OLYMPICS: Lamoureux twins finding ways to work and train

They held a 2-0 lead and were less than four minutes from winning an Olympic gold medal. "You start to feel the gold medal around your neck," Monique Lamoureux said. That's what made the stunning conclusion -- Canada scored back-to-back goals to ...

Feb 10, 2014; Sochi, RUSSIA; USA forward Monique Lamoureux (7) celebrates with forward Jocelyne Lamoureux (17) after scoring a goal against Switzerland in a women's preliminary round women's ice hockey game during the Sochi 2014 Olympic Winter Games at Shayba Arena. Mandatory Credit: Winslow Townson-USA TODAY Sports


They held a 2-0 lead and were less than four minutes from winning an Olympic gold medal.

“You start to feel the gold medal around your neck,” Monique Lamoureux said.

That’s what made the stunning conclusion - Canada scored back-to-back goals to tie the game, then won in overtime - so hard to take for twin sisters Monique and Jocelyne Lamoureux of Grand Forks.

They won their second Olympic silver medal in women’s hockey a couple of months ago in Sochi, Russia, becoming the first North Dakotans to win multiple Olympic medals. But it bothers the twins that neither of their medals is gold.


That’s one reason why, despite the fact that they have used up their college eligibility, they are setting their sights on playing for Team USA again.

“I can’t end on that note,” Monique said. “I’m not ready to be done in my heart. Even if we would have won, I still wouldn’t be done. It’s just really tough to figure out a way to train at an elite level when you are out of college. There is no league where you are getting paid. There is no ideal place to be.”

The Lamoureuxs are going to try, though. Their end goal is to make the 2018 Olympic roster and take another swing at gold in Pyeongchang, South Korea.

For the first time in their lives, their paths are going to be different.

Jocelyne is staying in Grand Forks, where she plans to work and train.

During the day, she will be a performance enhancement specialist with Altru, which is starting a sports medicine performance enhancement unit that will operate out of the same building as Choice Health and Fitness.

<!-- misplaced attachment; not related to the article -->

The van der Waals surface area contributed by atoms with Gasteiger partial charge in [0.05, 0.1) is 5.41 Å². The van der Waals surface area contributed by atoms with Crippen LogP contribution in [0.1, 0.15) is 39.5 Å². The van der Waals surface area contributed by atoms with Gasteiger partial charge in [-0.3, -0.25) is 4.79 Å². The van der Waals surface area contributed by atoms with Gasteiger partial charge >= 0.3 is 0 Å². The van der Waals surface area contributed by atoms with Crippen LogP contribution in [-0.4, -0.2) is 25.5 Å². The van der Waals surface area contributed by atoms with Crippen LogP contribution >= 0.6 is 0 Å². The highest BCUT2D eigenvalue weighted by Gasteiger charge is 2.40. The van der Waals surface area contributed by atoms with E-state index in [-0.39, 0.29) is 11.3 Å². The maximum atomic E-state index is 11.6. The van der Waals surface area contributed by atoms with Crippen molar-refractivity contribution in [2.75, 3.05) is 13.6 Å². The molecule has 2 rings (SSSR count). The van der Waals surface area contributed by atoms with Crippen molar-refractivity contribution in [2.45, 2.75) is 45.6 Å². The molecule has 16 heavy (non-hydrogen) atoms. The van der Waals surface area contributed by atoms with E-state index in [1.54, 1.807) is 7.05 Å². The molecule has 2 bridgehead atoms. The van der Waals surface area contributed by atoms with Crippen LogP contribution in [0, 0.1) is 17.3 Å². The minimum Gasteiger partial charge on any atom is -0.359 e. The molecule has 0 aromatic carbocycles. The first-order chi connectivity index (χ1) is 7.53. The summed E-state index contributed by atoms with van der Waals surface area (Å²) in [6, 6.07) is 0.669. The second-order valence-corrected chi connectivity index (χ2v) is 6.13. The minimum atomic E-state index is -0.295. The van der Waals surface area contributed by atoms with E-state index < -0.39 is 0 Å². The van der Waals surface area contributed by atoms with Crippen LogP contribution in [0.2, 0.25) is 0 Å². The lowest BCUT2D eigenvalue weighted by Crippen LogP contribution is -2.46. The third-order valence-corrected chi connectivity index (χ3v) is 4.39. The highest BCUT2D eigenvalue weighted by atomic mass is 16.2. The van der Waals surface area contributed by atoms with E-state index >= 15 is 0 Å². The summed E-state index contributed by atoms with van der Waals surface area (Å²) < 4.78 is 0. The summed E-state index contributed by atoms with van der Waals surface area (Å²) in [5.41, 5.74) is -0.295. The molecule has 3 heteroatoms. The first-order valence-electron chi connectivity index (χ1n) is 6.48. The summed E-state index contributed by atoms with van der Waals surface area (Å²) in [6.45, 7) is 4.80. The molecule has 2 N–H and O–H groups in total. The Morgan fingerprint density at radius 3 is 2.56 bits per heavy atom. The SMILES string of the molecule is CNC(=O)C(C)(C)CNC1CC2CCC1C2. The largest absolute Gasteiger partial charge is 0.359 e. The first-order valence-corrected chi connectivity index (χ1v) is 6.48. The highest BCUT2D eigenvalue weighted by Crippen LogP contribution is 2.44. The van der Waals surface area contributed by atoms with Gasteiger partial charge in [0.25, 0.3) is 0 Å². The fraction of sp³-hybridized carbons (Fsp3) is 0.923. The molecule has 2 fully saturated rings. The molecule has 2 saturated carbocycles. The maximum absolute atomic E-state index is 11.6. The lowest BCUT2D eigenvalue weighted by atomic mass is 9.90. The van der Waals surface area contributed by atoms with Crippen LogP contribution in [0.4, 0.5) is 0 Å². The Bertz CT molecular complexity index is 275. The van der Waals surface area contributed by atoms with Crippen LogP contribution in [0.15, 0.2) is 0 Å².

Jocelyne will focus on training athletes of all sports, not just hockey players.

“It’s a great opportunity,” said Jocelyne, who played several sports growing up in Grand Forks. “I’m very fortunate to be in this position. I’m going to start putting into place all the things I’ve learned through the years. I’ve worked with so many different strength coaches, it will be nice to utilize the things I’ve learned from each of them.


“I’m excited to work with the kids. I know that when I was little, I would have loved the opportunity to work with an Olympian. I’m excited to work with kids who want to train.”

She also will block off a couple of hours per day for her own training. She plans to use ice time at Ralph Engelstad Arena to keep her skills sharp and she will likely join her father’s Wednesday night city league team in the winter.

Monique, meanwhile, is doing an internship with Mike Boyle Strength and Conditioning in Boston. She spent the month of May there and will be going back in July.

“I think us being apart will be harder on our parents than us,” she said.

There are a couple of opportunities each season to reunite with Team USA and play high-level games. In addition to summer camps, there is the Four Nations each November, featuring the U.S., Canada, Finland and Sweden.

In April, it’s the IIHF Women’s World Championship. Next year, the Worlds will be held in Malmo, Sweden. It will be in Canada in 2016 and Buffalo, N.Y., in 2017.

Jocelyne is currently rehabbing from shoulder surgery. She will marry former UND men’s hockey player Brent Davidson in June, then start looking toward the Four Nations Cup.

If things go well, they hope they will have a shot to erase the bad memories from Sochi.


“We were so close,” Jocelyne said. “In Vancouver (in 2010), we weren’t the better team. Canada kind of took it to us that whole year. This year, we were a better team. To be that close, it’s a lot more painful this time around.

“But as hard as it is sometimes, I try to keep things in perspective. Our impact can be so much greater than a gold medal. That’s been the biggest lesson I’ve learned.”


Schlossman has covered college hockey for the Grand Forks Herald since 2005. He has been recognized by the Associated Press Sports Editors as the top beat writer for the Herald's circulation division four times and the North Dakota sportswriter of the year once. He resides in Grand Forks. Reach him at
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